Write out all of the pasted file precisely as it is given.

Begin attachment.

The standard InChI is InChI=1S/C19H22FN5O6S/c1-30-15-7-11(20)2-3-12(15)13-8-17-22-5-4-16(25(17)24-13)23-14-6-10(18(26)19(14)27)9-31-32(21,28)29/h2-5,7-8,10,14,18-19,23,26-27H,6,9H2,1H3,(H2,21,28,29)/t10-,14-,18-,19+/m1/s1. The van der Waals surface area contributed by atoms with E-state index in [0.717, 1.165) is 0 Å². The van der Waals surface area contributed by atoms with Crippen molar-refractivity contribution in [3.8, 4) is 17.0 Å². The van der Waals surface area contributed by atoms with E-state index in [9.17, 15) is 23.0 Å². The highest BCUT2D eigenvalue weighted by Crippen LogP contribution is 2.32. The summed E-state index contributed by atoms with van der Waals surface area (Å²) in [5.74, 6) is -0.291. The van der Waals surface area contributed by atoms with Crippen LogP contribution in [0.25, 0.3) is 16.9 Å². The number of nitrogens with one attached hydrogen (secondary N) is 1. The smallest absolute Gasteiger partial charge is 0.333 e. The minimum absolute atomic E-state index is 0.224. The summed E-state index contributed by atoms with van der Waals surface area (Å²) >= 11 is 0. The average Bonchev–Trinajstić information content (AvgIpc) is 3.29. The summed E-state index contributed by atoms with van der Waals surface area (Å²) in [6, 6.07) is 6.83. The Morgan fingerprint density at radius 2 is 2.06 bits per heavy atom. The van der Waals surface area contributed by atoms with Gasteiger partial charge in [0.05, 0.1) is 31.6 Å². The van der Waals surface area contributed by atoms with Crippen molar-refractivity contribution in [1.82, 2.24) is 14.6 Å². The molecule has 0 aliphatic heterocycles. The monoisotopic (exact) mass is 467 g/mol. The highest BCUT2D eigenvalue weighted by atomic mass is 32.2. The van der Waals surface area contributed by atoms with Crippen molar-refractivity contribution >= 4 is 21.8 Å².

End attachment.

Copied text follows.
The standard InChI is InChI=1S/C19H22FN5O6S/c1-30-15-7-11(20)2-3-12(15)13-8-17-22-5-4-16(25(17)24-13)23-14-6-10(18(26)19(14)27)9-31-32(21,28)29/h2-5,7-8,10,14,18-19,23,26-27H,6,9H2,1H3,(H2,21,28,29)/t10-,14-,18-,19+/m1/s1. The van der Waals surface area contributed by atoms with E-state index in [0.717, 1.165) is 0 Å². The van der Waals surface area contributed by atoms with Crippen molar-refractivity contribution in [3.8, 4) is 17.0 Å². The van der Waals surface area contributed by atoms with E-state index in [9.17, 15) is 23.0 Å². The highest BCUT2D eigenvalue weighted by Crippen LogP contribution is 2.32. The summed E-state index contributed by atoms with van der Waals surface area (Å²) in [5.74, 6) is -0.291. The van der Waals surface area contributed by atoms with Crippen LogP contribution in [0.25, 0.3) is 16.9 Å². The number of nitrogens with one attached hydrogen (secondary N) is 1. The smallest absolute Gasteiger partial charge is 0.333 e. The minimum absolute atomic E-state index is 0.224. The summed E-state index contributed by atoms with van der Waals surface area (Å²) >= 11 is 0. The average Bonchev–Trinajstić information content (AvgIpc) is 3.29. The summed E-state index contributed by atoms with van der Waals surface area (Å²) in [6, 6.07) is 6.83. The Morgan fingerprint density at radius 2 is 2.06 bits per heavy atom. The van der Waals surface area contributed by atoms with Gasteiger partial charge in [0.05, 0.1) is 31.6 Å². The van der Waals surface area contributed by atoms with Crippen molar-refractivity contribution in [1.82, 2.24) is 14.6 Å². The molecule has 0 aliphatic heterocycles. The monoisotopic (exact) mass is 467 g/mol. The highest BCUT2D eigenvalue weighted by atomic mass is 32.2. The van der Waals surface area contributed by atoms with Crippen molar-refractivity contribution >= 4 is 21.8 Å².